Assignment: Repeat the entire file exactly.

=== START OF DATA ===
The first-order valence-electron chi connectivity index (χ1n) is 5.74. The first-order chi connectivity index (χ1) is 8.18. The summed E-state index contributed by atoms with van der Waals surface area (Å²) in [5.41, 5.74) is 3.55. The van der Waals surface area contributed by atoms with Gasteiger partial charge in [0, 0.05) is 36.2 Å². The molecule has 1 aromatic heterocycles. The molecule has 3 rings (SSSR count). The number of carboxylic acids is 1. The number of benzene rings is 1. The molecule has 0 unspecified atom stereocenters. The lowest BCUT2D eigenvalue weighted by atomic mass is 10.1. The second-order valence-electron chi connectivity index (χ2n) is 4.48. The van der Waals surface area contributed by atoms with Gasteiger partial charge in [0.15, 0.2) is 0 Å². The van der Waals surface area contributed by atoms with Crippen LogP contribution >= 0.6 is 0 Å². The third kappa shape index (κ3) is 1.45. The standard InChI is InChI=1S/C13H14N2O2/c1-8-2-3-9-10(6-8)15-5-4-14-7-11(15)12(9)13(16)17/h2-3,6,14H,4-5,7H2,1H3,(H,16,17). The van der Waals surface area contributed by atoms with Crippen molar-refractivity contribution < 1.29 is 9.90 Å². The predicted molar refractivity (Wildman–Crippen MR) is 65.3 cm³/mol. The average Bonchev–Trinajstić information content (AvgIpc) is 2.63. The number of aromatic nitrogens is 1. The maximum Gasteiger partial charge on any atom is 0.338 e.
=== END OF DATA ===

The first-order valence-electron chi connectivity index (χ1n) is 5.74. The first-order chi connectivity index (χ1) is 8.18. The summed E-state index contributed by atoms with van der Waals surface area (Å²) in [5.41, 5.74) is 3.55. The van der Waals surface area contributed by atoms with Gasteiger partial charge in [0, 0.05) is 36.2 Å². The molecule has 1 aromatic heterocycles. The molecule has 3 rings (SSSR count). The number of carboxylic acids is 1. The number of benzene rings is 1. The molecule has 0 unspecified atom stereocenters. The lowest BCUT2D eigenvalue weighted by atomic mass is 10.1. The second-order valence-electron chi connectivity index (χ2n) is 4.48. The van der Waals surface area contributed by atoms with Gasteiger partial charge in [0.15, 0.2) is 0 Å². The van der Waals surface area contributed by atoms with Crippen LogP contribution >= 0.6 is 0 Å². The third kappa shape index (κ3) is 1.45. The standard InChI is InChI=1S/C13H14N2O2/c1-8-2-3-9-10(6-8)15-5-4-14-7-11(15)12(9)13(16)17/h2-3,6,14H,4-5,7H2,1H3,(H,16,17). The van der Waals surface area contributed by atoms with Crippen molar-refractivity contribution < 1.29 is 9.90 Å². The predicted molar refractivity (Wildman–Crippen MR) is 65.3 cm³/mol. The average Bonchev–Trinajstić information content (AvgIpc) is 2.63. The number of aromatic nitrogens is 1. The maximum Gasteiger partial charge on any atom is 0.338 e.